Story Publication logo June 9, 2007

Jen Goes Dinka


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Gabriel Deng, Koor Garang and Garang Mayuol, Southern Sudanese "Lost Boys" in the U.S., were forced...

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Multiple Authors

David Morse, for the Pulitzer Center

Last Thursday I watched the beginning of it: Jen's immersion into Dinka.

We had just finished another sweltering day in classrooms, this time meeting with teachers at Akon school, which goes to Second Form, roughly equivalent to eighth grade. This meeting was partly outreach: Gabriel and Diyani were promoting the use of lesson plans, with specific objectives and measurable outcomes, since much of the teaching we see here is chaotic. And the half dozen teachers, most of whom had only elementary school education themselves, told us of their frustrations, which were many.

The physical setting has to be described. The rooms are dark except for the glare from glassless windows. Dingy concrete, doors off hinges. Goats, like the children, come and go. The only recognizably schoolish accoutrement is a painted blackboard in front, and in the upper grades some desks. The lower grades have no desks. The children sit in the dirt, clutching their notebooks and some UNICEF-provided materials. By the time they reach the upper grades, we notice it is all boys. The girls have disappeared; they are tending babies or working in the fields.

We listened to their complaints, chief of which is that they are paid next to nothing, something like $100-125 per month, and that pittance is often late. Gabriel is incensed at the situation that prevails here in South Sudan. In this state, Warrap, teachers like the nurses often must make the trek to the capital, Kwanjok, in order to receive their salaries - which takes several days. This is a step backwards from British colonial days; a step backwards even from Khartoum's rule before the war. We want to ask the local commissioner why this is happening.

After this meeting, we were sitting out under the gathering-tree next to the school. Jen had ensconced herself on the ground, surrounded by three men whom she plied with questions about Dinka. "I want to be Dinka," she told them, "but I am too short." Jen, with her orange tee shirt, red bandanna on her head, suntan pants and fireplug build, is a lively presence at her tamest. But on this occasion she was electric.

How do I say this in Dinka? How do I say that. I could see that at that moment she was making the plunge, providing herself with the Dinka building-blocks she would need to be proficient in Dinka - even without her Arabic. I took some photographs that beautifully convey the energy being exchanged between Jen and that trio of men.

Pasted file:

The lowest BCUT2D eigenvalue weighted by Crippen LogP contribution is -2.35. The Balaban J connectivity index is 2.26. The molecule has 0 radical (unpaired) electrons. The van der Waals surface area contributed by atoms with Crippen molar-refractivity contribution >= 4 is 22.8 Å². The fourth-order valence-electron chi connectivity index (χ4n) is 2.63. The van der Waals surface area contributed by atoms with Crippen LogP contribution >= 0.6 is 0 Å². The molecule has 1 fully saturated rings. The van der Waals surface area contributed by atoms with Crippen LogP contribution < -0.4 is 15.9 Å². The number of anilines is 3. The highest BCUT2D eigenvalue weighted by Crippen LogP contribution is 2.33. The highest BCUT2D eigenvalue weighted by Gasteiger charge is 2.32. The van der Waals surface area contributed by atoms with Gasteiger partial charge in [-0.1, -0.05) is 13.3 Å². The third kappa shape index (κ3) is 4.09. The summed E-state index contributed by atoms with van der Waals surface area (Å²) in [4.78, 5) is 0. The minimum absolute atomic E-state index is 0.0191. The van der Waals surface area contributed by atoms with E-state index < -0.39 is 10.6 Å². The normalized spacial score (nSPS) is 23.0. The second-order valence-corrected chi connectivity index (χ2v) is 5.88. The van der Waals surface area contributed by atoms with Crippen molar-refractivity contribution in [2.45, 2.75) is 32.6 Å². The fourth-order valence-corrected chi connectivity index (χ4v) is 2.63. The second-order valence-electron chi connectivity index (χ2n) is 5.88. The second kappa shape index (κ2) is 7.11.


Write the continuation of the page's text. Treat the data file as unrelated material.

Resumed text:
She left with Garang for his village that afternoon. I was supposed to go with them, but they left without me. I was hard to find, I'm sure. It was market-day and the stalls were teeming, and I was photographing like mad: the faces of old people, beautiful young women with ritually defined patterns of scars on their foreheads; vendors behind stacks of flamingo-pink cakes of soap; pharmaceuticals next to pesticides; contraband cooking oil from the World Food Program labeled "NOT TO BE SOLD" being sold; beautiful older women with incredible dignity who could not spell their own names.

So when Garang arrived back yesterday alone, he said Jen had elected to stay in the village. She would walk back later in the afternoon, he said.

"How will she find her way?" Diyani asked.

"The guys will go with her," Garang said. "She'll be fine. She speaks Dinka."

This morning, still no Jen. But when she comes back I have no doubt she will be speaking Dinka. It wouldn't surprise me if she's taller by two feet.

Just to supply a few loose ends. The time we didn't know whether the three Lost Boys had gotten back or not, Gabriel Bol took refuge along the way. Garang and Koor kept walking through the downpour, in water that was sometimes as high as their knees. It took them three hours. Garang caught cold, but neither seems the worse for wear.

In response to one of my posts about traditional medicine, "Joe" raised questions about the limits to traditional medicine, whether they seemed inherent. As a casual observer without specialized training or background, I don't have a ready answer. But I expect it has to do with germ theory. Traditional medicine here in South Sudan does not seem to include amputation of the sort that might save that young girl from her snakebite. There do not seem to be the interventions for handling that sort of major trauma; nor does there seem to be an awareness of how infection takes place.

We are only scratching this surface, of course. We are, in our various ways and going at our own speed, learning Dinka, experiencing the weight of Dinka culture even in these superficial encounters. I confess I am as weary of shaking hands in the Dinka fashion as I am sick of eating goat. But it is in these personal encounters, where we understand better the meaning of bride wealth, the place of cattle in a society that has no banks, the intricate web of familial relationships, and the collisions that take place between people's ambitions and the realities available to them.


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